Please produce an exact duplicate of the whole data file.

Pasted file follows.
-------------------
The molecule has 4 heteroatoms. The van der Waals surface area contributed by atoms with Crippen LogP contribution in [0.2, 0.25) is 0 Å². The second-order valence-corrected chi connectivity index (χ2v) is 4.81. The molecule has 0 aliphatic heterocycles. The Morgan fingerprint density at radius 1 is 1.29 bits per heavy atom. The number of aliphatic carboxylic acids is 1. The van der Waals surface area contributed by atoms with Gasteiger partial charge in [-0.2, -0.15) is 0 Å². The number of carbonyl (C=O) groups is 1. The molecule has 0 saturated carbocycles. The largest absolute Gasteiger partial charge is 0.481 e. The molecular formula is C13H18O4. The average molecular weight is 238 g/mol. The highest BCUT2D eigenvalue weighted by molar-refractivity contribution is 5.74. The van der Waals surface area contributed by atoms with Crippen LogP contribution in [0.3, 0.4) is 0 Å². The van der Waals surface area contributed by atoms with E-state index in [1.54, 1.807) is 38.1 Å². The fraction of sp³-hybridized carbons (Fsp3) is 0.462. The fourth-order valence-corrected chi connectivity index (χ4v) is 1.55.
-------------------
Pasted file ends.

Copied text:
The molecule has 4 heteroatoms. The van der Waals surface area contributed by atoms with Crippen LogP contribution in [0.2, 0.25) is 0 Å². The second-order valence-corrected chi connectivity index (χ2v) is 4.81. The molecule has 0 aliphatic heterocycles. The Morgan fingerprint density at radius 1 is 1.29 bits per heavy atom. The number of aliphatic carboxylic acids is 1. The van der Waals surface area contributed by atoms with Gasteiger partial charge in [-0.2, -0.15) is 0 Å². The number of carbonyl (C=O) groups is 1. The molecule has 0 saturated carbocycles. The largest absolute Gasteiger partial charge is 0.481 e. The molecular formula is C13H18O4. The average molecular weight is 238 g/mol. The highest BCUT2D eigenvalue weighted by molar-refractivity contribution is 5.74. The van der Waals surface area contributed by atoms with Crippen LogP contribution in [0.3, 0.4) is 0 Å². The van der Waals surface area contributed by atoms with E-state index in [1.54, 1.807) is 38.1 Å². The fraction of sp³-hybridized carbons (Fsp3) is 0.462. The fourth-order valence-corrected chi connectivity index (χ4v) is 1.55.